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Global health R&D delivers for Delaware

US government investment in global health R&D has delivered

$28.1 million
to Delaware research institutions
200+ new jobs
for Delaware
Delaware's top USG-funded global health R&D institutions

Delaware's top USG-funded global health R&D institutions

ANP Technologies
$21.3 million
University of Delaware
$6 million
Nemours Children's Hospital, Delaware (formerly Nemours/Alfred I. duPont Hospital for Children)
$408 thousand
$349 thousand

Delaware's top areas of global health R&D by USG funding

Reproductive health
Multi-disease/health area R&D
Global health R&D at work in Delaware

A research lab at the University of Delaware’s College of Engineering is doing pioneering work in the field of synthetic biology, which involves breaking down the components of organisms, such as cells and enzymes, and reassembling them to have new, useful abilities. With support from the US National Institutes of Health, the team is using synthetic biology techniques to design low-cost, shelf-stable oral vaccines by “teaching” benign bacteria to produce an amino acid that would elicit an immune response. Most vaccines available today must be continuously refrigerated to remain effective. This poses a challenge for delivery, particularly in low-resource settings worldwide without reliable electricity. Expanding heat-stable, needle-free vaccine options would help increase the administration and uptake of vaccines both globally and in the United States.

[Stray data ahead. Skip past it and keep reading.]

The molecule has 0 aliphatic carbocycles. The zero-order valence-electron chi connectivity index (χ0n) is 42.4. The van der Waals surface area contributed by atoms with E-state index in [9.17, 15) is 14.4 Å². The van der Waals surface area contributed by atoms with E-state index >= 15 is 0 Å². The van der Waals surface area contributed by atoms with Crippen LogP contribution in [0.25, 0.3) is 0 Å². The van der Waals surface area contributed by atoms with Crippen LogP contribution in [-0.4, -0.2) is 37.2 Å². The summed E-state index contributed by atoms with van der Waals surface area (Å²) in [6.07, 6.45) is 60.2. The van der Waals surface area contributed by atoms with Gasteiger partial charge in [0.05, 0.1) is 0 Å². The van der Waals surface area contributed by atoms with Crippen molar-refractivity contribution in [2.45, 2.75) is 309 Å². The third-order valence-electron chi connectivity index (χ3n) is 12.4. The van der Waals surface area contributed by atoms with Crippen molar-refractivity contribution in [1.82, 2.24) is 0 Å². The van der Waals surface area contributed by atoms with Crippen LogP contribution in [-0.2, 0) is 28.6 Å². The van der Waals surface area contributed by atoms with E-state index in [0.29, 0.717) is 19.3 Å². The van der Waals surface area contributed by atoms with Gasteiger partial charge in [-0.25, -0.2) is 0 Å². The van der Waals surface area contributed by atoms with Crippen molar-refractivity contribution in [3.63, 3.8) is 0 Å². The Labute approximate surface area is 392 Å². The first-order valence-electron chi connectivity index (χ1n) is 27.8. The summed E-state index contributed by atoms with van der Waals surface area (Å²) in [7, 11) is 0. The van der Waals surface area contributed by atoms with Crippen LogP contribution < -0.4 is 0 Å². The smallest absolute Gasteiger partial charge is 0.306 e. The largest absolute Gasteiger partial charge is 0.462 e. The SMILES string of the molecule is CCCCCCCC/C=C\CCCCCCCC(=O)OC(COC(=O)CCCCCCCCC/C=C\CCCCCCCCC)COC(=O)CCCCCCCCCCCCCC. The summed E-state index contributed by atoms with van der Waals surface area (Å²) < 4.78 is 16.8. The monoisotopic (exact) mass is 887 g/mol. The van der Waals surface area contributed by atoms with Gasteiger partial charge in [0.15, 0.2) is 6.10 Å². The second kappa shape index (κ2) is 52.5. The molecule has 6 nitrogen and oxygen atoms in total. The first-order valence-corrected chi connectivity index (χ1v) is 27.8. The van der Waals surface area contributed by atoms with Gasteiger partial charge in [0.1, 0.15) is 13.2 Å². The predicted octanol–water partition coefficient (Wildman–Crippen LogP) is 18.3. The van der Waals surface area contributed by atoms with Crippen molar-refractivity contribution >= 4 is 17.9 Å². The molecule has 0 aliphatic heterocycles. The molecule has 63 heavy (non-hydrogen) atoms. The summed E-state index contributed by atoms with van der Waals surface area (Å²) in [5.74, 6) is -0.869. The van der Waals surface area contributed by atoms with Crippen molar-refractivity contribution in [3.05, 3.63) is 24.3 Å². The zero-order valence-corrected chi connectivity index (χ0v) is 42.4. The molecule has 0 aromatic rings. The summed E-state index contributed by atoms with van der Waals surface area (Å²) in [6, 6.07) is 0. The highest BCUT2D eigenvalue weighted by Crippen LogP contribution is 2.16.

• Methodology
  • US government global health R&D investment (total to state, top funded institutions, top health areas): Authors’ analysis of USG investment data from the G-FINDER survey following identification of state location of funding recipients. Reflects funding for basic research and product development for neglected diseases from 2007 to 2022, for emerging infectious diseases from 2014–2022, and sexual and reproductive health issues from 2018 to 2022. Funding to US government agencies reflects self-funding and/or transfers from other agencies. Some industry data is anonymized and aggregated. See methodology for additional details.
  • *Organization appears to be closed/out of business.
  • Jobs created: Based on author’s analysis described above and previous analysis assessing jobs created per state from US National Institutes of Health funding. See methodology for additional details.
  • Neglected and emerging diseases: Reflects US Centers for Disease Control and Prevention data for: Chikungunya virus cases 2014–2022, Dengue virus infection cases 2010-2021, HIV diagnoses 2008–2022, Malaria cases 2007–2022, Mpox cases 2022–March 29, 2023, Tuberculosis cases 2007–2021, Viral hemorrhagic fever cases 2007-2022, and Zika virus disease cases 2015–2021.
  • Case study photo: NIAID